JLL: Land buying increases in first half

Land acquisition for residential development across the North West has increased by 8% in the first half of 2015 compared to the second half of 2014 according to JLL.

Research from the property consultant’s residential team shows that the region’s housebuilders have committed to land acquisitions with potential to contribute in excess of 7,500 new family dwellings across 550 acres of land.

JLL says the growth in transactions is driven by positive forecasts for the housing market over the next five years due to rising demand and a continued under supply.

According to the consultant, changes to the stamp duty system as well as the stability of financial markets and the broader economy following the election will have benefited purchasers in the region as well as the Government’s push for streamlined planning for residential developments.

However, at the start of the year, JLL research predicted the North West would need 18,000 new homes annually for the next five years to satisfy demand, with 9,000 in Manchester city centre. In addition continued upward pressure on build cost has affected developers’ margins with some reporting a cost increase of up to 10 per cent year-on-year and availability of labour has been outlined as a continuing issue in the research.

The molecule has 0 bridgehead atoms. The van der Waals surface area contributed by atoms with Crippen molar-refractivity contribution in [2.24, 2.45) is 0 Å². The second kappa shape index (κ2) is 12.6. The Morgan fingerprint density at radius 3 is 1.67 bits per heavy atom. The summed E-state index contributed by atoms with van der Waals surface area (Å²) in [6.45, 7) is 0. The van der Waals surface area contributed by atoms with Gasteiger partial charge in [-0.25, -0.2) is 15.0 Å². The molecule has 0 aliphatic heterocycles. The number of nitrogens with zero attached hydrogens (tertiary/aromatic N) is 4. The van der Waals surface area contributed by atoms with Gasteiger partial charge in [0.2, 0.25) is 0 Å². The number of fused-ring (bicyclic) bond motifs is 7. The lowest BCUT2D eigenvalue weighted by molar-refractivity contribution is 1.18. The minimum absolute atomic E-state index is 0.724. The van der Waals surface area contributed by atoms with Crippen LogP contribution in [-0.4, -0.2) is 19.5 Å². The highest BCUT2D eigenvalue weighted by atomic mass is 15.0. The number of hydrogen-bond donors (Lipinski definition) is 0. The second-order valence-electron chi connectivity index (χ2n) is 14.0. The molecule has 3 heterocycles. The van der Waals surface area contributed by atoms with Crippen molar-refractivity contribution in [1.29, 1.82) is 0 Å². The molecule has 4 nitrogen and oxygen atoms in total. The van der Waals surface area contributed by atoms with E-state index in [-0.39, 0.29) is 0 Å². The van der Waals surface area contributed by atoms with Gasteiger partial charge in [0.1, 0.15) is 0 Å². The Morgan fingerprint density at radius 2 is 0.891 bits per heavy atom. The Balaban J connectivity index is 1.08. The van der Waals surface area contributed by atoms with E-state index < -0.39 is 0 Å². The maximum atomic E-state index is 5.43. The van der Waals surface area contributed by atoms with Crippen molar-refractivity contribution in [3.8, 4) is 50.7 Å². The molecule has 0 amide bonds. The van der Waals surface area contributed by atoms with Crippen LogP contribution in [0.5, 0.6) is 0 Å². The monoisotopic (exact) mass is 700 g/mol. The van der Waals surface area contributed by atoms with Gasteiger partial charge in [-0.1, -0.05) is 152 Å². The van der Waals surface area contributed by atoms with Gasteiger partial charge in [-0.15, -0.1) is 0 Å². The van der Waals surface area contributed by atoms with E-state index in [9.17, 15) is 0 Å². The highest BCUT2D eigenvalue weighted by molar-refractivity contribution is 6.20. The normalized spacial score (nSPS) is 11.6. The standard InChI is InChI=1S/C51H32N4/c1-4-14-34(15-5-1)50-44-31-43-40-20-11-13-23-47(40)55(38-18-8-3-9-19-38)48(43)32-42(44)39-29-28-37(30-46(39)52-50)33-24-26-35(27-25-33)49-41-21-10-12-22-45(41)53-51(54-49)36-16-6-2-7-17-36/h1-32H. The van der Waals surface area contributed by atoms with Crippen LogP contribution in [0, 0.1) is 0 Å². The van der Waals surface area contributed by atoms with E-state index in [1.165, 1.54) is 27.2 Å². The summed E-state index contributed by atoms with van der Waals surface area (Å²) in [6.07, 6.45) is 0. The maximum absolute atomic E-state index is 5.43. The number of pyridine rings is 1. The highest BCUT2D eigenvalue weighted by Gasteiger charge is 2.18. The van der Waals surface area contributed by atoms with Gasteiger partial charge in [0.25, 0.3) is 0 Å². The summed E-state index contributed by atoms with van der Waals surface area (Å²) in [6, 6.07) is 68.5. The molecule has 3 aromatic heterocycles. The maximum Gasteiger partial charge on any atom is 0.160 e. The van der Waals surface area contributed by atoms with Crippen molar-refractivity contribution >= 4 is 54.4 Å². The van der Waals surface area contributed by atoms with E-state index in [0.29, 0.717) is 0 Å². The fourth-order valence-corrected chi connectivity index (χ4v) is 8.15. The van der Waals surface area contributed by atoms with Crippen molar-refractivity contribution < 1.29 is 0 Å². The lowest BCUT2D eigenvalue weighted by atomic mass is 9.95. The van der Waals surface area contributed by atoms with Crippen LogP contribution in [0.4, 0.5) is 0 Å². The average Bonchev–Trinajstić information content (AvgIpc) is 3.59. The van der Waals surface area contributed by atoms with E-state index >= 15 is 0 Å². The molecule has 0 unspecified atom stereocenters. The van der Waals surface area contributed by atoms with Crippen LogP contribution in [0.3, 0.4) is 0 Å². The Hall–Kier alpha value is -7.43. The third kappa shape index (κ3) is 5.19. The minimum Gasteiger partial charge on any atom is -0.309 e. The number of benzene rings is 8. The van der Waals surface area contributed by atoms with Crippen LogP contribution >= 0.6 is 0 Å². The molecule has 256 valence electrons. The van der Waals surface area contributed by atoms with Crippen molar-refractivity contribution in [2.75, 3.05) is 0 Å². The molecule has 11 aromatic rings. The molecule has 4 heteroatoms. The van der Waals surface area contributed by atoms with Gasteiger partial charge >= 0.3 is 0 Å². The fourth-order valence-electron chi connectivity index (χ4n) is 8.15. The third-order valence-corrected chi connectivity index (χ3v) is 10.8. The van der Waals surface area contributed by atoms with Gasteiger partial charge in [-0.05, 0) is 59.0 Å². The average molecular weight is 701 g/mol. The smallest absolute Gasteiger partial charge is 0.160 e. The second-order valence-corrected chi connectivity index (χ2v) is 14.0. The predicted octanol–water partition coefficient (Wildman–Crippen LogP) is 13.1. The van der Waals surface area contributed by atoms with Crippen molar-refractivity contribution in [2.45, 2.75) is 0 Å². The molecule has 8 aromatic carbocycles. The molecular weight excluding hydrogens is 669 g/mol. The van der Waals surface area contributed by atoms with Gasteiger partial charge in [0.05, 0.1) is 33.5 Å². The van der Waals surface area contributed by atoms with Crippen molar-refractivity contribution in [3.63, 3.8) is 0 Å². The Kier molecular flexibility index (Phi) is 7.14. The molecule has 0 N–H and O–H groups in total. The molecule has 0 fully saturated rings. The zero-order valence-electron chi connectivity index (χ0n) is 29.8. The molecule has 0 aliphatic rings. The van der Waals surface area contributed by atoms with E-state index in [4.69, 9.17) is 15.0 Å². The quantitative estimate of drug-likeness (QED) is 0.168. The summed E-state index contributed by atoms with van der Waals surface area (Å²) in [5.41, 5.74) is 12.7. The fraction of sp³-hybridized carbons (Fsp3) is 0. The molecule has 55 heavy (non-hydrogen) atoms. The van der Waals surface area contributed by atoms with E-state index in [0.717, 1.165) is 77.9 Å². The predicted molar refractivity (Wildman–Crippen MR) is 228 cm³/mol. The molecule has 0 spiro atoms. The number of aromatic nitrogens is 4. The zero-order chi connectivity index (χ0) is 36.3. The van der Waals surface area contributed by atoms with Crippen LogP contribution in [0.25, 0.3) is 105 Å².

Kieran McLaughlin, residential director at JLL in Manchester, said: “The expansion of new housing is a cornerstone of the country’s prosperity. Providing more family homes across the North West is one of the main factors now determining the rate of economic expansion – particularly in suburban areas and market towns outside of Liverpool and Manchester, where development of housing has a proportionally larger impact on local job growth and economic output.

“The region has been undersupplied for a significant amount of time and we’ve been awaiting a major increase in development activity to match the on-the-ground demand for new family homes. This is why the Government’s move to modify the planning system, to unlock brownfield land and speed up the process for housing development, will come as good news for the industry.

“Although this is an increase on the rate of acquisition we saw at the end of last year, our research predicts that the delivery of new homes will still lag significantly behind demand until the planning system and the supply of labour improves.”

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A more accurate last line would be “until housebuilders investment in training improves and the market for land is put under the spotlight”.

By Stephen Brown

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